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Canajun Finances Home » Lower Prices in January in Canada, Pull the Other Leg

Lower Prices in January in Canada, Pull the Other Leg

Stats Canada published the Consumer Price Index a little earlier this month (this past Thursday). As I guessed, the continued oscillations of Gas prices have caused the January CPI to seem to suggest that prices only rose 1.0% year over year, which is more fun with numbers. Without gas prices included, the actual CPI is around 2.5%, and with gas prices going back up 25% this past month, look for a not-so-happy story in February.

CPI with and without gas prices
CPI with and WITHOUT Gas prices for the past little while

The significant increase that impacts everyone is the 4.5% increase in Food prices, to quote Stats Canada:

Food prices advanced 4.6% on a year-over-year basis in January, the largest gain since November 2011. Prices for food purchased from stores were up 5.4% in the 12 months to January, following a 4.2% rise the previous month. Prices for both fresh fruit and fresh vegetables posted higher year-over-year increases in January than in December. Consumers paid 2.8% more for food purchased from restaurants in January compared with the same month in 2014.

Given all the cogitations of fuel prices, food prices have been steadily increasing, making it a lot harder for lower and middle-income Canadians to feed their families.

CPI for past little while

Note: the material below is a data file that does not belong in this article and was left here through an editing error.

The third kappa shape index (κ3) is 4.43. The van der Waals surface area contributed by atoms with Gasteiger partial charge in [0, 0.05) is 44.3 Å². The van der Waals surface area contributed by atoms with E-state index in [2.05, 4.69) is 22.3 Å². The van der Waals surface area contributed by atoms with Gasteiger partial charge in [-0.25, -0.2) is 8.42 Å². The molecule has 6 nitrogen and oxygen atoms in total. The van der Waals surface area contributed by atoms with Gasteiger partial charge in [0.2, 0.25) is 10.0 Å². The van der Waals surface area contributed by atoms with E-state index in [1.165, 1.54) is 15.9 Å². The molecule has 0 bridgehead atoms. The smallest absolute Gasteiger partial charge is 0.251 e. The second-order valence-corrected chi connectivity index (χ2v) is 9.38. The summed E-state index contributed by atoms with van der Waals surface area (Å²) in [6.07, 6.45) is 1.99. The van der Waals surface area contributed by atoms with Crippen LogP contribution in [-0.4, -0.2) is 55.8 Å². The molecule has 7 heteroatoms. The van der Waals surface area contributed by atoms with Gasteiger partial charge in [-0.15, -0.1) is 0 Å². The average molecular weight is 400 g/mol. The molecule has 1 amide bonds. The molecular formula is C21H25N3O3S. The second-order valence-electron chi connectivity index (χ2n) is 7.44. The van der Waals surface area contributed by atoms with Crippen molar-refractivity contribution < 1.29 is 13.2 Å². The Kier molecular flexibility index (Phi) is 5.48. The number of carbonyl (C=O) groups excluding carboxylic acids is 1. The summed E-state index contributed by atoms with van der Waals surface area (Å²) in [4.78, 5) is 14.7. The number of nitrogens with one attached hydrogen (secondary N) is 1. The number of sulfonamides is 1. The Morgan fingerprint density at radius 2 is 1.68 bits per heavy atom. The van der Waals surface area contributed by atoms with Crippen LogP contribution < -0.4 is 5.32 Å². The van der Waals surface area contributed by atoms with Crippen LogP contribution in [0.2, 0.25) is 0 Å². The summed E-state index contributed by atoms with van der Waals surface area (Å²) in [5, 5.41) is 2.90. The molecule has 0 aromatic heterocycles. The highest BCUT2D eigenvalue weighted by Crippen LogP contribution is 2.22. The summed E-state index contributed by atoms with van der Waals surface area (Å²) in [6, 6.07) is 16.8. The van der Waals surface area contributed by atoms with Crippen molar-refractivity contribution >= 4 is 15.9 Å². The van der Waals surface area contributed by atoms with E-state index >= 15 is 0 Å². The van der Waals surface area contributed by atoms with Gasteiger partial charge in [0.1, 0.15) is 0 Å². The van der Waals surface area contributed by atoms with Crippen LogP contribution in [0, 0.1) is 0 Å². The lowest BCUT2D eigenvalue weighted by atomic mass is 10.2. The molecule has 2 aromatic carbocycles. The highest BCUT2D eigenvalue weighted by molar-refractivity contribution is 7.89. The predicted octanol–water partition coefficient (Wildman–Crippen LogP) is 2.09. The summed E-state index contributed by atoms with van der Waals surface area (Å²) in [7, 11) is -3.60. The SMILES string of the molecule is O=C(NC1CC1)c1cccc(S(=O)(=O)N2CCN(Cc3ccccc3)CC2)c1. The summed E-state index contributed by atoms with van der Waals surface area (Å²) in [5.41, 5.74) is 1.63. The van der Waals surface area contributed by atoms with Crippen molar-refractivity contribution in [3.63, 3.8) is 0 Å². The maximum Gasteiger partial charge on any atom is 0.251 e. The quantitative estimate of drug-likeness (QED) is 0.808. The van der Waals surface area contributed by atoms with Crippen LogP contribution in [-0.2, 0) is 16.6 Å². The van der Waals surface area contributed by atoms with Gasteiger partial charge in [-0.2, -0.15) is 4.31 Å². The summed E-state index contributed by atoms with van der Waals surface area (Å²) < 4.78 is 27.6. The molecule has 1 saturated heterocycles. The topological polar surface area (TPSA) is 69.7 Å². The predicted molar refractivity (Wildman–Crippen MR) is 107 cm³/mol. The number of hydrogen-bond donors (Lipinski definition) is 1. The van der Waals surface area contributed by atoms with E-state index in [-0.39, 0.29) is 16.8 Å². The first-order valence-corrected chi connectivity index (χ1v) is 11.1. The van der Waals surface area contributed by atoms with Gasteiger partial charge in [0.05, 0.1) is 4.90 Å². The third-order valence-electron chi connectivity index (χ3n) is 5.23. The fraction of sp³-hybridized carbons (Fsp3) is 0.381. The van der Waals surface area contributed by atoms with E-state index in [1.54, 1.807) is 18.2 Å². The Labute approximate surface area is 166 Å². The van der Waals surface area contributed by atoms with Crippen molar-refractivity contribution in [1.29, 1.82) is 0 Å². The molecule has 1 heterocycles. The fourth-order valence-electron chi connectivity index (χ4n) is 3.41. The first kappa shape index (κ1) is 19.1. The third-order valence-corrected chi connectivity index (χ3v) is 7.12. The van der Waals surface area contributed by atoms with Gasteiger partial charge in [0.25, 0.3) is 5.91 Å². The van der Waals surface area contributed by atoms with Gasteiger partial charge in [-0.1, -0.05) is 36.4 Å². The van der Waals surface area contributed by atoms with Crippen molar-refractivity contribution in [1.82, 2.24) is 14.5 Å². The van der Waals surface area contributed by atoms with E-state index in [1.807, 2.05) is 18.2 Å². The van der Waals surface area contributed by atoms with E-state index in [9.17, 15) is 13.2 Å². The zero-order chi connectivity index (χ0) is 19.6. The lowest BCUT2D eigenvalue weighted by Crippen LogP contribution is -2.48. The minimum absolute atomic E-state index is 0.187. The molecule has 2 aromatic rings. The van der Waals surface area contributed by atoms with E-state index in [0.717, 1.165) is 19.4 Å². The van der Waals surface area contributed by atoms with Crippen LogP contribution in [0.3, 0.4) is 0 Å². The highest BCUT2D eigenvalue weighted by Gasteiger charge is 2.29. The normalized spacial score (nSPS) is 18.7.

Seasonally adjusted CPI for past 5 years or so

Bank of Canada’s core index

Let us hope the Bank of Canada has a more sane view of inflation.

The Bank of Canada’s core index rose 2.2% in the 12 months to January, matching the increase in December.

The seasonally adjusted core index rose 0.2% on a monthly basis in January, matching the gain in December.

Well, it is closer to the real numbers, but I suspect we will continue with our over-stimulated economy for a while longer.

Consumer Price Index, major components and special aggregates

A usual, I will include one of the big tables for you to see just how interesting all the numbers are, and you do a comparison on things.

 Relative import1January
Dec 2014
to Jan 2015
Jan 2014
to Jan 2015
 %(2002=100)% change
Household operations, furnishings and equipment13.14114.7117.8118.00.22.9
Clothing and footwear6.0889.
Health and personal care4.73118.3119.6120.00.31.4
Recreation, education and reading10.89104.7106.1105.6-0.50.9
Alcoholic beverages and tobacco products2.86140.9149.1149.90.56.4
Special aggregates      
Bank of Canada’s core index385.39121.3123.7124.00.22.2
All-items excluding energy92.21120.1122.5122.90.32.3
All-items excluding food and energy75.80117.3119.3119.50.21.9
  1. 2013 Consumer Price Index (CPI) basket weights at December 2014 prices, Canada, effective with the January 2015 CPI.
  2. Figures may not add up to 100% as a result of rounding.
  3. The Bank of Canada’s core index excludes eight of the CPI’s most volatile components (fruit, fruit preparations and nuts; vegetables and vegetable preparations; mortgage interest cost; natural gas; fuel oil and other fuels; gasoline; inter-city transportation; and tobacco products and smokers’ supplies) as well as the effects of changes in indirect taxes on the remaining components. For additional information on the core index, consult the Bank of Canada’s website.
  4. The special aggregate “energy” includes: electricity; natural gas; fuel oil and other fuels; gasoline; and fuel, parts and accessories for recreational vehicles.


CANSIM tables 326-0020 and 326-0031.

Feel Free to Comment

  1. I’m curious what effect the gas prices going back up are going to have, I’m also curious what the housing market is going to be like come spring. My gut feel is its going to be more muted.

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